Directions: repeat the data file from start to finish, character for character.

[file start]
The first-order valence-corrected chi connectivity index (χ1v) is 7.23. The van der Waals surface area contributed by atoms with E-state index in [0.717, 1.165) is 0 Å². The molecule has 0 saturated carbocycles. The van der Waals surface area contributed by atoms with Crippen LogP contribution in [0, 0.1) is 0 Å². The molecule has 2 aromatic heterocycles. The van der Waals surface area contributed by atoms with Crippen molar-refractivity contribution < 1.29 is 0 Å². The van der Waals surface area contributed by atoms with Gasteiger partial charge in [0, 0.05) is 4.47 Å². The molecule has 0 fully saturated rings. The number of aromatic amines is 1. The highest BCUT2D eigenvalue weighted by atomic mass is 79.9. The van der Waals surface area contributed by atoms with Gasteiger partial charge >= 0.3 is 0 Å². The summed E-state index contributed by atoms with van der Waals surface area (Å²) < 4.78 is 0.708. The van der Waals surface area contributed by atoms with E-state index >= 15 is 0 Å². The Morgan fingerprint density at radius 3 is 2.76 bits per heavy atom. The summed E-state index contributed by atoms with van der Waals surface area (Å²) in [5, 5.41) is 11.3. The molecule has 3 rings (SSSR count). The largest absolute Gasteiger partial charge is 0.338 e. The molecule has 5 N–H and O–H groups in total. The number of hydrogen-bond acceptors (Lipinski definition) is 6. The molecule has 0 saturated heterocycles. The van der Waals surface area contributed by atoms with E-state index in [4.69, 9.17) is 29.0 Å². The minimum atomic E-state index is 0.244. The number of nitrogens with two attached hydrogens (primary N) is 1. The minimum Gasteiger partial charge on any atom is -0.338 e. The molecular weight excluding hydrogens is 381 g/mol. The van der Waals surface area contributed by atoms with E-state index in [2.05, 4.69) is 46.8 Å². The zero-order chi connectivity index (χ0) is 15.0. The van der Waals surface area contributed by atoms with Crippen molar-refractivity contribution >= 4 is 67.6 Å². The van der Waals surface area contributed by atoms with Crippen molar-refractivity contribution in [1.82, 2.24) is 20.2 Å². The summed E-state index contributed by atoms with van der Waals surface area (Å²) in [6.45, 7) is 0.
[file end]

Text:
The first-order valence-corrected chi connectivity index (χ1v) is 7.23. The van der Waals surface area contributed by atoms with E-state index in [0.717, 1.165) is 0 Å². The molecule has 0 saturated carbocycles. The van der Waals surface area contributed by atoms with Crippen LogP contribution in [0, 0.1) is 0 Å². The molecule has 2 aromatic heterocycles. The van der Waals surface area contributed by atoms with Crippen molar-refractivity contribution < 1.29 is 0 Å². The van der Waals surface area contributed by atoms with Gasteiger partial charge in [0, 0.05) is 4.47 Å². The molecule has 0 fully saturated rings. The number of aromatic amines is 1. The highest BCUT2D eigenvalue weighted by atomic mass is 79.9. The van der Waals surface area contributed by atoms with Gasteiger partial charge >= 0.3 is 0 Å². The summed E-state index contributed by atoms with van der Waals surface area (Å²) < 4.78 is 0.708. The van der Waals surface area contributed by atoms with E-state index >= 15 is 0 Å². The Morgan fingerprint density at radius 3 is 2.76 bits per heavy atom. The summed E-state index contributed by atoms with van der Waals surface area (Å²) in [5, 5.41) is 11.3. The molecule has 3 rings (SSSR count). The largest absolute Gasteiger partial charge is 0.338 e. The molecule has 5 N–H and O–H groups in total. The number of hydrogen-bond acceptors (Lipinski definition) is 6. The molecule has 0 saturated heterocycles. The van der Waals surface area contributed by atoms with E-state index in [4.69, 9.17) is 29.0 Å². The minimum atomic E-state index is 0.244. The number of nitrogens with two attached hydrogens (primary N) is 1. The minimum Gasteiger partial charge on any atom is -0.338 e. The molecular weight excluding hydrogens is 381 g/mol. The van der Waals surface area contributed by atoms with E-state index in [2.05, 4.69) is 46.8 Å². The zero-order chi connectivity index (χ0) is 15.0. The van der Waals surface area contributed by atoms with Crippen molar-refractivity contribution >= 4 is 67.6 Å². The van der Waals surface area contributed by atoms with Crippen molar-refractivity contribution in [1.82, 2.24) is 20.2 Å². The summed E-state index contributed by atoms with van der Waals surface area (Å²) in [6.45, 7) is 0.